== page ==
15. Creatine, Glutamine plus Glutamate, and Macromolecules Are Decreased in the Central White Matter of Premature Neonates around Term

    PubMed Central

    Le Fur, Yann; Viout, Patrick; Ratiney, Hélène; Confort-Gouny, Sylviane; Cozzone, Patrick J.; Girard, Nadine

    2016-01-01

    Preterm birth represents a high risk of neurodevelopmental disabilities when associated with white-matter damage. Recent studies have reported cognitive deficits in children born preterm without brain injury on MRI at term-equivalent age. Understanding the microstructural and metabolic underpinnings of these deficits is essential for their early detection. Here, we used diffusion-weighted imaging and single-voxel 1H magnetic resonance spectroscopy (MRS) to compare brain maturation at term-equivalent age in premature neonates with no evidence of white matter injury on conventional MRI except diffuse excessive high-signal intensity, and normal term neonates. Thirty-two infants, 16 term neonates (mean post-conceptional age at scan: 39.8±1 weeks) and 16 premature neonates (mean gestational age at birth: 29.1±2 weeks, mean post-conceptional age at scan: 39.2±1 weeks) were investigated. The MRI/MRS protocol performed at 1.5T involved diffusion-weighted MRI and localized 1H-MRS with the Point RESolved Spectroscopy (PRESS) sequence. Preterm neonates showed significantly higher ADC values in the temporal white matter (P<0.05), the occipital white matter (P<0.005) and the thalamus (P<0.05). The proton spectrum of the centrum semiovale was characterized by significantly lower taurine/H2O and macromolecules/H2O ratios (P<0.05) at a TE of 30 ms, and reduced (creatine+phosphocreatine)/H2O and (glutamine+glutamate)/H2O ratios (P<0.05) at a TE of 135 ms in the preterm neonates than in full-term neonates. Our findings indicate that premature neonates with normal conventional MRI present a delay in brain maturation affecting the white matter and the thalamus. Their brain metabolic profile is characterized by lower levels of creatine, glutamine plus glutamate, and macromolecules in the centrum semiovale, a finding suggesting altered energy metabolism and protein synthesis. PMID:27547969

  16. Needle-free delivery of macromolecules through the skin using controllable jet injectors.

    PubMed

    Hogan, Nora C; Taberner, Andrew J; Jones, Lynette A; Hunter, Ian W

    2015-01-01

    Transdermal delivery of drugs has a number of advantages in comparison to other routes of administration. The mechanical properties of skin, however, impose a barrier to administration and so most compounds are administered using hypodermic needles and syringes. In order to overcome some of the issues associated with the use of needles, a variety of non-needle devices based on jet injection technology has been developed. Jet injection has been used primarily for vaccine administration but has also been used to deliver macromolecules such as hormones, monoclonal antibodies and nucleic acids. A critical component in the more recent success of jet injection technology has been the active control of pressure applied to the drug during the time course of injection. Jet injection systems that are electronically controllable and reversible offer significant advantages over conventional injection systems. These devices can consistently create the high pressures and jet speeds necessary to penetrate tissue and then transition smoothly to a lower jet speed for delivery of the remainder of the desired dose. It seems likely that in the future this work will result in smart drug delivery systems incorporated into personal medical devices and medical robots for in-home disease management and healthcare.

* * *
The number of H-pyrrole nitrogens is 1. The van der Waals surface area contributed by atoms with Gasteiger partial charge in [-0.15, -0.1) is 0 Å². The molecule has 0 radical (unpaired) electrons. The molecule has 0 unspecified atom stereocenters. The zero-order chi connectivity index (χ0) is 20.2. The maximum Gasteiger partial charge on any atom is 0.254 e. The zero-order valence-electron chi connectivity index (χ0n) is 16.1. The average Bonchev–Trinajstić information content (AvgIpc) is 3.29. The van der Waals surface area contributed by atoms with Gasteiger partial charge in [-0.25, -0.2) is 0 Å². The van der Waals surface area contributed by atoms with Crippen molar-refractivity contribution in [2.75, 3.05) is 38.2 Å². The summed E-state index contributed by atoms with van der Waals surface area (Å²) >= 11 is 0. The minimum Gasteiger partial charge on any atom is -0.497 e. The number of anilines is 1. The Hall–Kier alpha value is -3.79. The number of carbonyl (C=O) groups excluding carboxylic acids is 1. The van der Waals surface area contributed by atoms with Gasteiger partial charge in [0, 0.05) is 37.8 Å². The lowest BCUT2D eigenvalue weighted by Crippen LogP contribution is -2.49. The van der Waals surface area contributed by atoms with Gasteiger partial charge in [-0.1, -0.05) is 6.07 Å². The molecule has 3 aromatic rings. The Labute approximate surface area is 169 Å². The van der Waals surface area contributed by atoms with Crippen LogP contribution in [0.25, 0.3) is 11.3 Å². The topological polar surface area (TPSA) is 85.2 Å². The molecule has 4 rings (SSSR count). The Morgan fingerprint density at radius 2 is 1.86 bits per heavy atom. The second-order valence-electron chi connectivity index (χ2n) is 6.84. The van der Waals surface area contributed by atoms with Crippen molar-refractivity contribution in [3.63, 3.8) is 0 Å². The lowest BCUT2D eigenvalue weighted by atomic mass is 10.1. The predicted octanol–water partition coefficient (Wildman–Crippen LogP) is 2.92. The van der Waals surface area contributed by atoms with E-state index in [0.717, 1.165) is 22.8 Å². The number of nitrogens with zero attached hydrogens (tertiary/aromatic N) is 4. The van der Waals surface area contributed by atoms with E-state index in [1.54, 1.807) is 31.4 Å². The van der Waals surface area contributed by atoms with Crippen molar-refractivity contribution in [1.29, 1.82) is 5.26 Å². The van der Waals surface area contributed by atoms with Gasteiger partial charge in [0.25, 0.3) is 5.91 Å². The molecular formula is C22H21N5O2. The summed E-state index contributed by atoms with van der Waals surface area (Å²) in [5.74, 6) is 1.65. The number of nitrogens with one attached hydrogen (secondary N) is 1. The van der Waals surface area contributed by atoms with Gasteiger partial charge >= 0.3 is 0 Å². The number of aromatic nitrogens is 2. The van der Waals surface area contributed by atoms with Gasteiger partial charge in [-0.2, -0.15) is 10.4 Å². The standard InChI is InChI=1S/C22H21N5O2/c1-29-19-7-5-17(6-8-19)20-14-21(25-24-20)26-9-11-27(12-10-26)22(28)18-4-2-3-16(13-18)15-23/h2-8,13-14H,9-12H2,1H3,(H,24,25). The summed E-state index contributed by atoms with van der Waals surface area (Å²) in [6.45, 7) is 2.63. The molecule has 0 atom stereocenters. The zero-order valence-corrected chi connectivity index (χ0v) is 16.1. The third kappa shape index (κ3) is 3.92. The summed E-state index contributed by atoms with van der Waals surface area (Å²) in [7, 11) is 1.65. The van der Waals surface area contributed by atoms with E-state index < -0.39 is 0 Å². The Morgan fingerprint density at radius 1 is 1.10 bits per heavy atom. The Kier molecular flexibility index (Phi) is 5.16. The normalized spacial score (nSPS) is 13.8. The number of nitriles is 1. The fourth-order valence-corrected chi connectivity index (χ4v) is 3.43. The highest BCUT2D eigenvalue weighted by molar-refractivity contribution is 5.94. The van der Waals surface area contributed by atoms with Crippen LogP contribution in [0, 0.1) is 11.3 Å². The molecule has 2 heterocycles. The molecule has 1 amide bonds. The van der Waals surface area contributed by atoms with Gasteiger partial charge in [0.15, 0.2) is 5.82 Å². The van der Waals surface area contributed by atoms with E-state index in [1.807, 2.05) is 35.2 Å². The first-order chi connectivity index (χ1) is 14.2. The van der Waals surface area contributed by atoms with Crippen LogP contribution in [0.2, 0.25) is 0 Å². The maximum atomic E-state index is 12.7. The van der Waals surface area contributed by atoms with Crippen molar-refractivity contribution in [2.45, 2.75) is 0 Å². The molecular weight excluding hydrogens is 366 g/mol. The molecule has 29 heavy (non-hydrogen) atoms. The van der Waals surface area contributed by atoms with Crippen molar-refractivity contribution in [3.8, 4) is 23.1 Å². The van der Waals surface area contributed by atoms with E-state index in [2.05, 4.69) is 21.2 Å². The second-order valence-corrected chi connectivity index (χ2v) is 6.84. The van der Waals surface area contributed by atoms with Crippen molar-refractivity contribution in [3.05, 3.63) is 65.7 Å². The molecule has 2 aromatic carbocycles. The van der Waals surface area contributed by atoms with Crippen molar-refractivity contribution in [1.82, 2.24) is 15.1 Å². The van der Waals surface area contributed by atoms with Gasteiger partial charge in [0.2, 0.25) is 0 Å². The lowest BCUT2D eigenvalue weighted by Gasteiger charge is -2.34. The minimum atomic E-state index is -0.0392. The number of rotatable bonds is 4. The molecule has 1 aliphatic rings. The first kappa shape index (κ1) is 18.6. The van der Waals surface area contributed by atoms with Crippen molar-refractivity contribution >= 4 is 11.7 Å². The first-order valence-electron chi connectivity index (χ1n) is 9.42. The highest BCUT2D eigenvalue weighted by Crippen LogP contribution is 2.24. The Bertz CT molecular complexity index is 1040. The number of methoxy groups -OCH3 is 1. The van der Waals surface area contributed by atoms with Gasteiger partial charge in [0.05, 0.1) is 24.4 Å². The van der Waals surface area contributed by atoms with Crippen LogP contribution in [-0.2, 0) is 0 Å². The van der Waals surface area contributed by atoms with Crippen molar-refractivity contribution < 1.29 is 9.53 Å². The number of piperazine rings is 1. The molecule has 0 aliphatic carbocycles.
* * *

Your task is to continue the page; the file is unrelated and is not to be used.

17. Differential coloring reveals that plastids do not form networks for exchanging macromolecules.

    PubMed

    Schattat, Martin H; Griffiths, Sarah; Mathur, Neeta; Barton, Kiah; Wozny, Michael R; Dunn, Natalie; Greenwood, John S; Mathur, Jaideep

    2012-04-01

    Stroma-filled tubules named stromules are sporadic extensions of plastids. Earlier, photobleaching was used to demonstrate fluorescent protein diffusion between already interconnected plastids and formed the basis for suggesting that all plastids are able to form networks for exchanging macromolecules. However, a critical appraisal of literature shows that this conjecture is not supported by unequivocal experimental evidence. Here, using photoconvertible mEosFP, we created color differences between similar organelles that enabled us to distinguish clearly between organelle fusion and nonfusion events. Individual plastids, despite conveying a strong impression of interactivity and fusion, maintained well-defined boundaries and did not exchange fluorescent proteins. Moreover, the high pleomorphy of etioplasts from dark-grown seedlings, leucoplasts from roots, and assorted plastids in the accumulation and replication of chloroplasts5 (arc5), arc6, and phosphoglucomutase1 mutants of Arabidopsis thaliana suggested that a single plastid unit might be easily mistaken for interconnected plastids. Our observations provide succinct evidence to refute the long-standing dogma of interplastid connectivity. The ability to create and maintain a large number of unique biochemical factories in the form of singular plastids might be a key feature underlying the versatility of green plants as it provides increased internal diversity for them to combat a wide range of environmental fluctuations and stresses.

  18. A polymeric micelle magnetic resonance imaging (MRI) contrast agent reveals blood-brain barrier (BBB) permeability for macromolecules in cerebral ischemia-reperfusion injury.

    PubMed

    Shiraishi, Kouichi; Wang, Zuojun; Kokuryo, Daisuke; Aoki, Ichio; Yokoyama, Masayuki

    2017-05-10